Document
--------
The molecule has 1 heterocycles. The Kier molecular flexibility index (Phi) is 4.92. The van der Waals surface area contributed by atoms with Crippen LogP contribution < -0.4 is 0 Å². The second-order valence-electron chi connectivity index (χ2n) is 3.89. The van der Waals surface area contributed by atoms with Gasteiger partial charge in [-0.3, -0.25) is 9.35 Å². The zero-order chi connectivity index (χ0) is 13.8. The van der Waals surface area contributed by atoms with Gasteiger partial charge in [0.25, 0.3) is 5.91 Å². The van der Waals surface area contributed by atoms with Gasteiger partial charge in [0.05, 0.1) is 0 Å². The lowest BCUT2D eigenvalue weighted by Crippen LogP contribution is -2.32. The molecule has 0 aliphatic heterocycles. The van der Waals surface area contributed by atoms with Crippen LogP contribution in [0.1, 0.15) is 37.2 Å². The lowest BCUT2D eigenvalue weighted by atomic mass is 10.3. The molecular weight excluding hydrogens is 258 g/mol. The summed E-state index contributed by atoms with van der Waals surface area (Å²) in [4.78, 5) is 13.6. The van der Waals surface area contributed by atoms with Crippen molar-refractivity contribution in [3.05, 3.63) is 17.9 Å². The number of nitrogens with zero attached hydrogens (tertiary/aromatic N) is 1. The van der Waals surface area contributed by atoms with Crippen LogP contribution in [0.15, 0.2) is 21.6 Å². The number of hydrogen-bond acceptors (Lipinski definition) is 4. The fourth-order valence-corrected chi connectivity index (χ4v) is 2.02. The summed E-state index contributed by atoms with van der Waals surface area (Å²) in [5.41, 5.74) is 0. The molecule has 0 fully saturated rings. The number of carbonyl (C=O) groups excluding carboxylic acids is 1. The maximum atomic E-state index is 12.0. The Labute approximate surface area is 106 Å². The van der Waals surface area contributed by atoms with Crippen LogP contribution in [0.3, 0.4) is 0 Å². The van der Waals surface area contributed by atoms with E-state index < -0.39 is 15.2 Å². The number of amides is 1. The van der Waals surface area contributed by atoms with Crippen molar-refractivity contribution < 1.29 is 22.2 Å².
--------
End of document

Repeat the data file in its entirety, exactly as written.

The molecule has 1 heterocycles. The Kier molecular flexibility index (Phi) is 4.92. The van der Waals surface area contributed by atoms with Crippen LogP contribution < -0.4 is 0 Å². The second-order valence-electron chi connectivity index (χ2n) is 3.89. The van der Waals surface area contributed by atoms with Gasteiger partial charge in [-0.3, -0.25) is 9.35 Å². The zero-order chi connectivity index (χ0) is 13.8. The van der Waals surface area contributed by atoms with Gasteiger partial charge in [0.25, 0.3) is 5.91 Å². The van der Waals surface area contributed by atoms with Gasteiger partial charge in [0.05, 0.1) is 0 Å². The lowest BCUT2D eigenvalue weighted by Crippen LogP contribution is -2.32. The molecule has 0 aliphatic heterocycles. The van der Waals surface area contributed by atoms with Crippen LogP contribution in [0.1, 0.15) is 37.2 Å². The lowest BCUT2D eigenvalue weighted by atomic mass is 10.3. The molecular weight excluding hydrogens is 258 g/mol. The summed E-state index contributed by atoms with van der Waals surface area (Å²) in [4.78, 5) is 13.6. The van der Waals surface area contributed by atoms with Crippen molar-refractivity contribution in [3.05, 3.63) is 17.9 Å². The number of nitrogens with zero attached hydrogens (tertiary/aromatic N) is 1. The van der Waals surface area contributed by atoms with Crippen LogP contribution in [0.15, 0.2) is 21.6 Å². The number of hydrogen-bond acceptors (Lipinski definition) is 4. The fourth-order valence-corrected chi connectivity index (χ4v) is 2.02. The summed E-state index contributed by atoms with van der Waals surface area (Å²) in [5.41, 5.74) is 0. The molecule has 0 fully saturated rings. The number of carbonyl (C=O) groups excluding carboxylic acids is 1. The maximum atomic E-state index is 12.0. The Labute approximate surface area is 106 Å². The van der Waals surface area contributed by atoms with Crippen LogP contribution in [0.3, 0.4) is 0 Å². The van der Waals surface area contributed by atoms with E-state index < -0.39 is 15.2 Å². The number of amides is 1. The van der Waals surface area contributed by atoms with Crippen molar-refractivity contribution < 1.29 is 22.2 Å².